Here’s useful info from the American Parkinson Disease Association (APDA) on COVID-19 and Parkinson’s Disease.
Basic Information About Coronavirus Disease 2019 (COVID-19) & the Parkinson’s Disease Community:
Coronavirus Disease 2019 also known as COVID-19 is a new disease which first caused illness in China and has now been detected in multiple countries around the world, including the United States. It is a viral respiratory illness. The spread of the disease has been closely documented in the media, but for the most accurate information about the virus, please focus on reliable websites such as the Centers for Disease Control & Prevention (CDC).
Many people with Parkinson’s disease (PD) may be wondering if this virus will affect them any differently because they have Parkinson’s disease.
The answer is not clear cut because we currently have limited information. There have been so few cases in the US that most doctors will likely not have any specific experience in treating PD patents with COVID-19. The best we can do at this time is extrapolate from experiences of
· people with PD and other viral respiratory illnesses
· people with other chronic diseases and COVID-19
PD and other viral respiratory illnesses
PD motor and non-motor symptoms can be exacerbated by any medical illness, including a viral respiratory illness like COVID-19. This means that in addition to the respiratory symptoms of the virus, people with PD may feel that they are slower and stiffer and that their meds don’t seem to be working as well. Hallucinations may start in a person who never experienced that symptom before. Recovery from the illness can be more drawn out. It would be reasonable to assume that someone with PD who contracts COVID-19 could experience these complications as well.
Because of these reasons, people with PD are always strongly encouraged to protect themselves from infection as much as possible. Vaccines such as the flu vaccine are strongly recommended. (COVID-19 does not yet have a vaccine because it is so new).
Other chronic diseases and COVID-19
There appears to be a wide range of clinical reactions to COVID-19 infection – from very mild to severe. Most people who contract the virus will recover fully. People with underlying medical problems, such as asthma, heart disease or diabetes, as well as those over the age of 65 however, are more susceptible to COVID-19 (which is in line with what is seen with many other infections). The CDC estimates that people in these categories are at twice the risk of developing serious outcomes from COVID-19 as compared to those who are younger and healthier.
PD patients who are under 65 who do not have another underlying medical illness may be wondering if having PD alone is enough to make them more susceptible to the virus. This is a difficult question to answer since PD is such a variable illness and each person is therefore very different. If you are under 65, have mild PD and are healthy and fit otherwise, you may not have an increased risk from COVID-19. Practically however, we do not have enough clinical data yet to be sure of that.
People with more moderate PD may start to experience decreased mobility, with more risk of falls. As PD advances it can cause additional problems including swallowing difficulties, urinary dysfunction and weight loss. All of these elements can contribute to general frailty and increased risk of infection, including increased risk from COVID-19. In addition, PD patients are often over 65, which is another demographic category with increased COVID-19 risk.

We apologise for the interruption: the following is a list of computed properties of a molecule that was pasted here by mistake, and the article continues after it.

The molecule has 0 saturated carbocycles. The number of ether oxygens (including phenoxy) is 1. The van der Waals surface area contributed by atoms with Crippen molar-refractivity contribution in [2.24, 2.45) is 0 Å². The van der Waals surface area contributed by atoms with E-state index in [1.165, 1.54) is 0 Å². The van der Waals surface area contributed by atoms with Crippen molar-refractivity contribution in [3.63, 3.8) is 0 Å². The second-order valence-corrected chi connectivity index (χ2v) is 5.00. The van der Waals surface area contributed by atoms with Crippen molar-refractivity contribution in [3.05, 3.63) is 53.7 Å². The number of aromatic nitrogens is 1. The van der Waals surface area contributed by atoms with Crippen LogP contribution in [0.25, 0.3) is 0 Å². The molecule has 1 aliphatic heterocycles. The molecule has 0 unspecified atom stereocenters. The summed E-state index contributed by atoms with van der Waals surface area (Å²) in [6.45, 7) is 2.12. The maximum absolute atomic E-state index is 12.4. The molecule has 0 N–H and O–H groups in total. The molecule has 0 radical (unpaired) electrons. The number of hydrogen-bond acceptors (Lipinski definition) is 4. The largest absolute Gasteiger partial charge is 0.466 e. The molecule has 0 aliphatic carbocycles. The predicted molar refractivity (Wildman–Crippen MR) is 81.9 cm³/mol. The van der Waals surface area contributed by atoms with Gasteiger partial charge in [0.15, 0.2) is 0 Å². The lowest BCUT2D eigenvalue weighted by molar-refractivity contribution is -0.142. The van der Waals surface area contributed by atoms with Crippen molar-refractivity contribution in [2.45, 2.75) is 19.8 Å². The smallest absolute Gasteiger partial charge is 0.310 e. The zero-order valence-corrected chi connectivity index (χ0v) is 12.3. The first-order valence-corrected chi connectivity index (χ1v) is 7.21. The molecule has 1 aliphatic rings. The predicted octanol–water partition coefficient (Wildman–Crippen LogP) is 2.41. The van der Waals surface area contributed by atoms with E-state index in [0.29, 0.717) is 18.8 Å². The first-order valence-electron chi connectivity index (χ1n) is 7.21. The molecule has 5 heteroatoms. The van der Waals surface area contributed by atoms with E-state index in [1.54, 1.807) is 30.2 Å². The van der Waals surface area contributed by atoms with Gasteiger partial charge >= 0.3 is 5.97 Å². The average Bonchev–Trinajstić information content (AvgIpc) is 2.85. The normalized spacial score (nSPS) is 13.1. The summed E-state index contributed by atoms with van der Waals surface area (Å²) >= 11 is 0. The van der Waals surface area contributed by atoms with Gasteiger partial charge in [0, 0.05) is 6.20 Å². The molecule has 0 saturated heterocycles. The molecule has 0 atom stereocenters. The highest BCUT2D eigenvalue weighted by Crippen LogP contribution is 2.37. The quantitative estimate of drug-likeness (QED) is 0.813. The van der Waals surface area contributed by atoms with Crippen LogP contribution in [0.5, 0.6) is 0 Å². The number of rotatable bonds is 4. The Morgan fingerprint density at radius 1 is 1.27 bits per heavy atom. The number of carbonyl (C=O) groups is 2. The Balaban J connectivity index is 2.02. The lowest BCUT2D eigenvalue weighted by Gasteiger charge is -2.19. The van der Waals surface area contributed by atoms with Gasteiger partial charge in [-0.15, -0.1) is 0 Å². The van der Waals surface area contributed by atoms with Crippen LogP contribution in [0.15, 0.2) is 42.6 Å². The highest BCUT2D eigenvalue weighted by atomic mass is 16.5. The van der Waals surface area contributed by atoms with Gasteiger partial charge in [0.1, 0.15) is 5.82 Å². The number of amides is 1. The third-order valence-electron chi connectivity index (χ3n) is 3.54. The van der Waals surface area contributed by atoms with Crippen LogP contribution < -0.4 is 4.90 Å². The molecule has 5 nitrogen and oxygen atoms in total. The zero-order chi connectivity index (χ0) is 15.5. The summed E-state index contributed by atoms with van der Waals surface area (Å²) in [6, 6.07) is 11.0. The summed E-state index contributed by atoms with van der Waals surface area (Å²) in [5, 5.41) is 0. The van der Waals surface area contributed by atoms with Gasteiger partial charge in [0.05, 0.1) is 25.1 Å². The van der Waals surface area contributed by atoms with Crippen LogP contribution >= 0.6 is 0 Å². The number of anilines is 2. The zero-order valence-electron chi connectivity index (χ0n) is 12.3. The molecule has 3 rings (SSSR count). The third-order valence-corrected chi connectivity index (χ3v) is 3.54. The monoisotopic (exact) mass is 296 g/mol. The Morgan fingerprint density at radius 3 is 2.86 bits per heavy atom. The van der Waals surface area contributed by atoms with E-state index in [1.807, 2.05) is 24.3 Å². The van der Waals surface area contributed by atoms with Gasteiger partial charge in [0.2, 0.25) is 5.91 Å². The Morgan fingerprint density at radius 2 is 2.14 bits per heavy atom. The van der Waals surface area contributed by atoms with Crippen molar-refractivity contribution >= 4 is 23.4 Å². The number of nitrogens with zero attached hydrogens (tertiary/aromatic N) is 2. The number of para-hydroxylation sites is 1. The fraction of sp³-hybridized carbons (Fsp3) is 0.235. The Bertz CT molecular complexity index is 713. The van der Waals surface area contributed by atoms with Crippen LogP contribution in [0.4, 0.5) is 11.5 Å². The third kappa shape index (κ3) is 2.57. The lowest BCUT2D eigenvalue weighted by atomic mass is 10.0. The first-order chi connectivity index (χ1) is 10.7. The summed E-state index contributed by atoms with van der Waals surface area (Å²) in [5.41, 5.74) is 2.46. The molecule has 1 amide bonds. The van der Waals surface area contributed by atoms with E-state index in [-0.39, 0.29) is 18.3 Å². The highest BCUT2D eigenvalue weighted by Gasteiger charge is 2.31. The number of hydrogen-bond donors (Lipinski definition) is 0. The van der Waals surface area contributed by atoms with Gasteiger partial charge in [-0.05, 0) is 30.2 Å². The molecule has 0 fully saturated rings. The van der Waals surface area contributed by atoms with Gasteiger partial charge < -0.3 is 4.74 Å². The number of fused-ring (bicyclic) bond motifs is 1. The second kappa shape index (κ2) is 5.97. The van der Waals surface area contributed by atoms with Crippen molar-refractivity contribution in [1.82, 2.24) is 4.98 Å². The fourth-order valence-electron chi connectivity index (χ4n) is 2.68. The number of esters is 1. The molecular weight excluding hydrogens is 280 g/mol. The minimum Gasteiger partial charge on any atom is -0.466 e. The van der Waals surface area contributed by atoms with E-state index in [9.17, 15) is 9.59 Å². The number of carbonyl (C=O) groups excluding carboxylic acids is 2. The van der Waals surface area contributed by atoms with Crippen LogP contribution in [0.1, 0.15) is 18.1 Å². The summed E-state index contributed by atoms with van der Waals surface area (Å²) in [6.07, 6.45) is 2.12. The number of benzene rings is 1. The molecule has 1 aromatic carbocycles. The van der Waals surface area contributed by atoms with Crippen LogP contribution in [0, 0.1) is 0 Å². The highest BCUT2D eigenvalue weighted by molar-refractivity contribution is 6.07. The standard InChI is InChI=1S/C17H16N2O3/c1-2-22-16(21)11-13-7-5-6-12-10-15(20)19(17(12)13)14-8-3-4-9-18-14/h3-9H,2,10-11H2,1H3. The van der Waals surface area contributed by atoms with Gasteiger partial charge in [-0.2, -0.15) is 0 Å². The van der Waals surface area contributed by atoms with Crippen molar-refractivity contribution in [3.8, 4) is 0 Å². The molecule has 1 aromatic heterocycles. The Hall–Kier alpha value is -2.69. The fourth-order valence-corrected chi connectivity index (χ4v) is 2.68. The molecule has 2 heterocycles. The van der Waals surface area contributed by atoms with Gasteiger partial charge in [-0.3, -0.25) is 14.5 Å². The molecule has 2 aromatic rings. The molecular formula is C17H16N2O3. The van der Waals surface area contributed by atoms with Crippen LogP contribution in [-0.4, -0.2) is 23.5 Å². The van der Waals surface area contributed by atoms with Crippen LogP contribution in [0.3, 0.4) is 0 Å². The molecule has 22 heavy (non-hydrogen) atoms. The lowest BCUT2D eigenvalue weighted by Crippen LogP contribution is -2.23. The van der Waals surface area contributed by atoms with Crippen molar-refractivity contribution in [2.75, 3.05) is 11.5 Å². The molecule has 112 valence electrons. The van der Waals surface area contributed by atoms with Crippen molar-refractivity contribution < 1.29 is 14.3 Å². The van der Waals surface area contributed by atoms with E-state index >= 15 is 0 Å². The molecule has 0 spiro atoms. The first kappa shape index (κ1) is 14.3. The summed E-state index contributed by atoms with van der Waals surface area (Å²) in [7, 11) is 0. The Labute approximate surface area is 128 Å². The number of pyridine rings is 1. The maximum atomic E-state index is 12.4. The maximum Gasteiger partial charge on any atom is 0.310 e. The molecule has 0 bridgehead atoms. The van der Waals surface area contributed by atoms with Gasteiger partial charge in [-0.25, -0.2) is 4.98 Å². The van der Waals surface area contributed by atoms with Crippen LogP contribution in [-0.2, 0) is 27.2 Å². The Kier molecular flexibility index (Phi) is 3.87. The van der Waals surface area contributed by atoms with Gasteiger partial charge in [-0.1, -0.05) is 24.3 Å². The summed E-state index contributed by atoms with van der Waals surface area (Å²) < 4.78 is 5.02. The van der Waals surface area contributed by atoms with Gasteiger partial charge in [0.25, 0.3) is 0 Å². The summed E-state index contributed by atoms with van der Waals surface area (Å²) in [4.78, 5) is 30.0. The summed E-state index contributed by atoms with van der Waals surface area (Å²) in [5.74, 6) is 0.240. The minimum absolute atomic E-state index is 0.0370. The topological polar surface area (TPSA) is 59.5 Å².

Steps to take to prevent contracting COVID-19
Frequent hand washing is the best way to stop transmission of this and most other viruses. The CDC also recommends:
- Avoid close contact with people who are sick.
- Avoid touching your eyes, nose, and mouth.
- Stay home when you are sick.
- Cover your cough or sneeze with a tissue, then throw the tissue in the trash.
- Clean and disinfect frequently touched objects and surfaces using a regular household cleaning spray or wipes.
What if you are quarantined?
Around the country, there have been cases of people needing to be quarantined because of an inadvertent contact with someone who has a confirmed case of COVID-19. A quarantine is a public health tool used to stop interactions between people by keeping them confined to their homes or a specific area in order to slow an infection from spreading. In anticipation of possible quarantine, people should make sure now that they have enough medication and supplies on hand to get through a 14-day quarantine, just in case.
Should you attend a PD support group/exercise class? What about a larger public event?
There is no uniform policy on this topic because each area of the country is different in terms of the risk of such gatherings. Risk factors include the number of confirmed COVID-19 cases in the area, the size and scope of the event, the venue, the audience demographics, etc. Regarding upcoming APDA-hosted events, each APDA Chapter or Information & Referral Center around the country will be following the guidance of local public health officials, in addition to the venue where the event is being held. This guidance is rapidly changing so people should stay tuned before each event to see if it is taking place. Regardless of the event you are considering attending, for your own safety and the safety of others, it is important for you to stay at home if you are feeling ill and contact your physician.